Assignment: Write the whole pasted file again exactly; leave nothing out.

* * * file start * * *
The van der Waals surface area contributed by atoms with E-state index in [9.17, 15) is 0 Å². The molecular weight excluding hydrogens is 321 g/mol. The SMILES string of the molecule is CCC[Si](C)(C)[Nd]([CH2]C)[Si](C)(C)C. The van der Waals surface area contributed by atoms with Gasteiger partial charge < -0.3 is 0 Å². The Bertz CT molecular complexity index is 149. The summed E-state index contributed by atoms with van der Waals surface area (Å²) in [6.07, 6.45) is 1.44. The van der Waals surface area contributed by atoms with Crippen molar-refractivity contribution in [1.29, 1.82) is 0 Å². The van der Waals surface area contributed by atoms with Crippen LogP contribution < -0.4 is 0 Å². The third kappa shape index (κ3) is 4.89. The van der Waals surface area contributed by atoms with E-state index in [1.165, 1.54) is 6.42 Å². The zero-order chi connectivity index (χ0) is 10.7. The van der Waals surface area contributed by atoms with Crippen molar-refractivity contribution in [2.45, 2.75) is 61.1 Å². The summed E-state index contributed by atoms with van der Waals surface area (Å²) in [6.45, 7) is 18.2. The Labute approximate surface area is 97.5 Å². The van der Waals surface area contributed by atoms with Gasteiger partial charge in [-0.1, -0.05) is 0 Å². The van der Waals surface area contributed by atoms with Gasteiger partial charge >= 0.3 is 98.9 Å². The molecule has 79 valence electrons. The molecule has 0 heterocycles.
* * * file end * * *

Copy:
The van der Waals surface area contributed by atoms with E-state index in [9.17, 15) is 0 Å². The molecular weight excluding hydrogens is 321 g/mol. The SMILES string of the molecule is CCC[Si](C)(C)[Nd]([CH2]C)[Si](C)(C)C. The van der Waals surface area contributed by atoms with Gasteiger partial charge < -0.3 is 0 Å². The Bertz CT molecular complexity index is 149. The summed E-state index contributed by atoms with van der Waals surface area (Å²) in [6.07, 6.45) is 1.44. The van der Waals surface area contributed by atoms with Crippen molar-refractivity contribution in [1.29, 1.82) is 0 Å². The van der Waals surface area contributed by atoms with Crippen LogP contribution < -0.4 is 0 Å². The third kappa shape index (κ3) is 4.89. The van der Waals surface area contributed by atoms with E-state index in [1.165, 1.54) is 6.42 Å². The zero-order chi connectivity index (χ0) is 10.7. The van der Waals surface area contributed by atoms with Crippen molar-refractivity contribution in [2.45, 2.75) is 61.1 Å². The summed E-state index contributed by atoms with van der Waals surface area (Å²) in [6.45, 7) is 18.2. The Labute approximate surface area is 97.5 Å². The van der Waals surface area contributed by atoms with Gasteiger partial charge in [-0.1, -0.05) is 0 Å². The van der Waals surface area contributed by atoms with Gasteiger partial charge >= 0.3 is 98.9 Å². The molecule has 79 valence electrons. The molecule has 0 heterocycles.